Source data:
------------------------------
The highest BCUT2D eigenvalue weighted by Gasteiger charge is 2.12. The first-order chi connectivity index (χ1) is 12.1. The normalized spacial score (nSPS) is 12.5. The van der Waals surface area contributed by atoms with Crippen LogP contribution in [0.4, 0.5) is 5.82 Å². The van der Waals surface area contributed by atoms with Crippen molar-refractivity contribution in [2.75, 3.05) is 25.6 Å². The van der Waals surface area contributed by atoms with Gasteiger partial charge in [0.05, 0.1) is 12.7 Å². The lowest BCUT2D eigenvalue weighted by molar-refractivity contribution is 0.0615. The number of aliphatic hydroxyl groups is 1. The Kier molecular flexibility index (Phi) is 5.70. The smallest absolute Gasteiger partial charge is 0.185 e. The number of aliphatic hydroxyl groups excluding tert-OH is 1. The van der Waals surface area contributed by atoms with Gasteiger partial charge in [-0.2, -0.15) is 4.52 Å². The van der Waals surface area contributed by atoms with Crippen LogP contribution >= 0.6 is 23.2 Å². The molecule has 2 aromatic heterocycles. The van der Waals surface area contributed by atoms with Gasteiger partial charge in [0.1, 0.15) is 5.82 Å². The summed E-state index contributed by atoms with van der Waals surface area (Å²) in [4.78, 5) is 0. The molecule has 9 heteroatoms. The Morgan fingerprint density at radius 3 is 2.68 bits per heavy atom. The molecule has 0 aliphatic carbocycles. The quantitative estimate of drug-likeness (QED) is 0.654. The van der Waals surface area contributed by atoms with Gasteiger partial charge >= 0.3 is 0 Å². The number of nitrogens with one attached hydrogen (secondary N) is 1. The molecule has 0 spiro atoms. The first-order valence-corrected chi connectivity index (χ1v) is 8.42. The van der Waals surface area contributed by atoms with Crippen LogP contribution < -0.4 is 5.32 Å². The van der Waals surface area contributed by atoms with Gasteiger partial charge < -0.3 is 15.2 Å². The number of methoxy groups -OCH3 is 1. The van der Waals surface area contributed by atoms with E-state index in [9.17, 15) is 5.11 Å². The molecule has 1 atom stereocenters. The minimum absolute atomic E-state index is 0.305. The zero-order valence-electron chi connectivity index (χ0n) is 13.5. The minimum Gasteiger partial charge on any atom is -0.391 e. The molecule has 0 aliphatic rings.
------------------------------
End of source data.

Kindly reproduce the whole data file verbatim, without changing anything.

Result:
The highest BCUT2D eigenvalue weighted by Gasteiger charge is 2.12. The first-order chi connectivity index (χ1) is 12.1. The normalized spacial score (nSPS) is 12.5. The van der Waals surface area contributed by atoms with Crippen LogP contribution in [0.4, 0.5) is 5.82 Å². The van der Waals surface area contributed by atoms with Crippen molar-refractivity contribution in [2.75, 3.05) is 25.6 Å². The van der Waals surface area contributed by atoms with Gasteiger partial charge in [0.05, 0.1) is 12.7 Å². The lowest BCUT2D eigenvalue weighted by molar-refractivity contribution is 0.0615. The number of aliphatic hydroxyl groups is 1. The Kier molecular flexibility index (Phi) is 5.70. The smallest absolute Gasteiger partial charge is 0.185 e. The number of aliphatic hydroxyl groups excluding tert-OH is 1. The van der Waals surface area contributed by atoms with Gasteiger partial charge in [-0.2, -0.15) is 4.52 Å². The van der Waals surface area contributed by atoms with Crippen LogP contribution >= 0.6 is 23.2 Å². The molecule has 2 aromatic heterocycles. The van der Waals surface area contributed by atoms with Gasteiger partial charge in [0.1, 0.15) is 5.82 Å². The summed E-state index contributed by atoms with van der Waals surface area (Å²) in [4.78, 5) is 0. The molecule has 9 heteroatoms. The Morgan fingerprint density at radius 3 is 2.68 bits per heavy atom. The molecule has 0 aliphatic carbocycles. The quantitative estimate of drug-likeness (QED) is 0.654. The van der Waals surface area contributed by atoms with Gasteiger partial charge >= 0.3 is 0 Å². The number of nitrogens with one attached hydrogen (secondary N) is 1. The molecule has 0 spiro atoms. The first-order valence-corrected chi connectivity index (χ1v) is 8.42. The van der Waals surface area contributed by atoms with Crippen LogP contribution < -0.4 is 5.32 Å². The van der Waals surface area contributed by atoms with Gasteiger partial charge < -0.3 is 15.2 Å². The number of methoxy groups -OCH3 is 1. The van der Waals surface area contributed by atoms with E-state index in [9.17, 15) is 5.11 Å². The molecule has 1 atom stereocenters. The minimum absolute atomic E-state index is 0.305. The zero-order valence-electron chi connectivity index (χ0n) is 13.5. The minimum Gasteiger partial charge on any atom is -0.391 e. The molecule has 0 aliphatic rings.